The narcissist says there is only one right way, his way. Your objections come out of your inexperience, your misunderstanding, or your stupidity. You might be laughed at. You might be mocked. You might be ignored. But the narcissist cannot admit that you might be right. To do so would be to affirm your input. To do that would be to open the narcissist to more input from you. Not a good idea for him. How will you stay under control if you feel good about your ideas or opinions?

Usually, narcissistic organizations have a single authority, a teacher whose wisdom is worshiped by the followers. At most, there will be a small group of leaders who make all the decisions. These will be the elite, the superior servants who have a right and responsibility to lead. In a Christian organization, they will be seen as the most spiritual. Because they are superior, they have wisdom the rest of the people don’t have. God, apparently, teaches them so they can teach others.

So, when a member of the organization has a question or a doubt and wants to find an explanation, he will be met with barriers. The friends he starts with will parrot the teacher’s words. They will assure the questioner that the teacher has so often been proved right. If he persists with his question, he will be pushed up to local leaders and marked as a doubter. They will also repeat the teacher’s words. Then, he may be referred to the next level and the next. Each time he will simply hear a repetition or a rewording of what the teacher has presented. And each time his status as a troublemaker will increase.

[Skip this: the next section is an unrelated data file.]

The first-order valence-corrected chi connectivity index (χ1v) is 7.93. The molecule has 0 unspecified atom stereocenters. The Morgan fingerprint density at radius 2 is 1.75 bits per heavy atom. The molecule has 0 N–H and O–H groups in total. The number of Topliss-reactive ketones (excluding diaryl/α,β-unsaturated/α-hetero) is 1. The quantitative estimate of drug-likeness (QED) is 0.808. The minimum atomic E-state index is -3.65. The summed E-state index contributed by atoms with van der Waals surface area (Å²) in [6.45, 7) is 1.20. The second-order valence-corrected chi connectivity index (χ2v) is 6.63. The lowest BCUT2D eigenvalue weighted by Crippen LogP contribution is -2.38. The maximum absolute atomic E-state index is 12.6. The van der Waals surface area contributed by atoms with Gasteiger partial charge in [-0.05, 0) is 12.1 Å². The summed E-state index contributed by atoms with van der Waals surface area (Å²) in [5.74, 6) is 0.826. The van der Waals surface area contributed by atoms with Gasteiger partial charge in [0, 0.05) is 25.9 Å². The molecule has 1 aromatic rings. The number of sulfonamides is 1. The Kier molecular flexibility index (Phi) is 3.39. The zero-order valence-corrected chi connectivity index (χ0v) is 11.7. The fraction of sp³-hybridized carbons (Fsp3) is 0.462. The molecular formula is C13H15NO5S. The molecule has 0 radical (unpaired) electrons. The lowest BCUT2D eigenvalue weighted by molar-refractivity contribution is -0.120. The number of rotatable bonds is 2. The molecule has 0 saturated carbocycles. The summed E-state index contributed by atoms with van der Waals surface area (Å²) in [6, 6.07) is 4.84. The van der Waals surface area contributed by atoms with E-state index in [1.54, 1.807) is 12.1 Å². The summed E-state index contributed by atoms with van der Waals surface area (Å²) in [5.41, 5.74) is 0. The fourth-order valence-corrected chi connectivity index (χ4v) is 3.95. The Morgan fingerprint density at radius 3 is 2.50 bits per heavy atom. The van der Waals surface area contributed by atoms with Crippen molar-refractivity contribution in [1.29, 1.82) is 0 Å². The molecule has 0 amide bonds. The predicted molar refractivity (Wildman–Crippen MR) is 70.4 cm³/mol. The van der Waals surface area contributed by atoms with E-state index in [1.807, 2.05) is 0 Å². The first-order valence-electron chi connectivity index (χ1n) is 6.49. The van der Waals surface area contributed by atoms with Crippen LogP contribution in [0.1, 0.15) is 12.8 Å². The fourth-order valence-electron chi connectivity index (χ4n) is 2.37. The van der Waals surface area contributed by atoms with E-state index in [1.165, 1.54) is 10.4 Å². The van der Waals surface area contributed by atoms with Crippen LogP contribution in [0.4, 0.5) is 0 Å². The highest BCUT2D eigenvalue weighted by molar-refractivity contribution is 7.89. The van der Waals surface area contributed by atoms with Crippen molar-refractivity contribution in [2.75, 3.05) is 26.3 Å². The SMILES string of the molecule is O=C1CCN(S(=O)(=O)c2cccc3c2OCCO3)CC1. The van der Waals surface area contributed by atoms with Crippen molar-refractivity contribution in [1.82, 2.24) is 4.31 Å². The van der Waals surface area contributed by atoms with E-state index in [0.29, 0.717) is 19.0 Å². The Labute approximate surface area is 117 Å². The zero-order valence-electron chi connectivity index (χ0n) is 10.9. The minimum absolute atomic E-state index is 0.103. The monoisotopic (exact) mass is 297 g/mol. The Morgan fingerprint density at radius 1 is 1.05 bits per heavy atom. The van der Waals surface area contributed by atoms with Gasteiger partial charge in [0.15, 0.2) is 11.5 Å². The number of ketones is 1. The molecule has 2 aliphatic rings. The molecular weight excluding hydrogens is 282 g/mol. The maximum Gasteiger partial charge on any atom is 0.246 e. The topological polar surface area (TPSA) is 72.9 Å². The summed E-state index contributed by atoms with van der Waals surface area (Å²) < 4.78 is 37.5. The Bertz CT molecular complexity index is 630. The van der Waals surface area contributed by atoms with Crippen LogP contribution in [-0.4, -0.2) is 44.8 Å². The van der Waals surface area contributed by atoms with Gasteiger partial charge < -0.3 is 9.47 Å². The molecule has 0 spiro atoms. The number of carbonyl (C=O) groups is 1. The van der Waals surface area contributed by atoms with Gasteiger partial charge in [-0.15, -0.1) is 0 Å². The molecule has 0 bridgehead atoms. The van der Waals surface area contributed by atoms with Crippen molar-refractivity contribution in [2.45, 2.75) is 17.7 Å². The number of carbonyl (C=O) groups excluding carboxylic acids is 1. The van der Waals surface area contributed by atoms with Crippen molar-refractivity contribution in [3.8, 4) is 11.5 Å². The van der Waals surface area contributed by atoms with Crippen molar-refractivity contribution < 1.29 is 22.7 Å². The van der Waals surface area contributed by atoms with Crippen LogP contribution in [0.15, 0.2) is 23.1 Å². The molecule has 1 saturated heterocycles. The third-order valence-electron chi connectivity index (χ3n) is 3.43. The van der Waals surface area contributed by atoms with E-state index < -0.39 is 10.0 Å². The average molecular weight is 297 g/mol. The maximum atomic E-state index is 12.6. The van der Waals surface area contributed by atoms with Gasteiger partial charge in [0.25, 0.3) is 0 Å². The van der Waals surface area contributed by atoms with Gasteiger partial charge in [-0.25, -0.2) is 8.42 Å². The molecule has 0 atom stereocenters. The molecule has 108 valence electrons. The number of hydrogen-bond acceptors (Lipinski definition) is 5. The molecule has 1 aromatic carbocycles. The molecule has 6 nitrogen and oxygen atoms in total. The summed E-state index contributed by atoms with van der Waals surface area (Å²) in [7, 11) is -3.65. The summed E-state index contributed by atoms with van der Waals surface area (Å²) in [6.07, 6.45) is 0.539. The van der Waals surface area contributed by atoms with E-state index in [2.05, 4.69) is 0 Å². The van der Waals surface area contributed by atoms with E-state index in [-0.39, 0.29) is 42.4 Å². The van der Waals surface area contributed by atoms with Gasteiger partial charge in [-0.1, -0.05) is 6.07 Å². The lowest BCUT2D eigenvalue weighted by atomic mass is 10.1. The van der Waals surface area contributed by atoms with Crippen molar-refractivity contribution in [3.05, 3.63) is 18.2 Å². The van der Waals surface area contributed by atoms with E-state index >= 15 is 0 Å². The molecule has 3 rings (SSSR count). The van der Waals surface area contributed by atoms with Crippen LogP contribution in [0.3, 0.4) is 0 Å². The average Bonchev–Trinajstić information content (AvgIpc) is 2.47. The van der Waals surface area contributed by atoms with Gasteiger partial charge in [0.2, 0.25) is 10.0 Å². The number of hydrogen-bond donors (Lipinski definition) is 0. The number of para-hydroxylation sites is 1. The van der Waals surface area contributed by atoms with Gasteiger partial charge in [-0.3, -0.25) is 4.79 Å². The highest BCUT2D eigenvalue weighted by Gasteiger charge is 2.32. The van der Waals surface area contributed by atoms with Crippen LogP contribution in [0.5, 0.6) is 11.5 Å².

If the persistence of the questioner reaches the teacher, the teacher may condescend to a personal contact. In other words, a phone call could come out of the blue, or a meeting at an event might be arranged. The teacher will know all about the man with the question because the underlings have briefed him. But, again, the words of the teacher are as close to sacred as any will find. Nothing will change. The teacher has graced the troublemaker with a personal contact, something most of the underlings have never had. To continue to question would mark the person as a rebel, perhaps even cause him to be ousted from the group. But he will not change the teaching.

Special dispensations might be given for rules, and they will come with special strings. The one who needs a favor will be expected to present unusual loyalty, strong support, for the system. Non-conformity cannot be condoned. Questions cannot be allowed to change teaching.

Sometimes, if enough people are asking the question, the teacher can have a revelation. The teacher can change his teachings without admitting his error. A revelation, a clarification, a new teaching. The teacher can do almost anything, particularly regarding his teaching. Even the teacher is concerned about politics within the organization. He won’t want anything to instill doubt among the followers.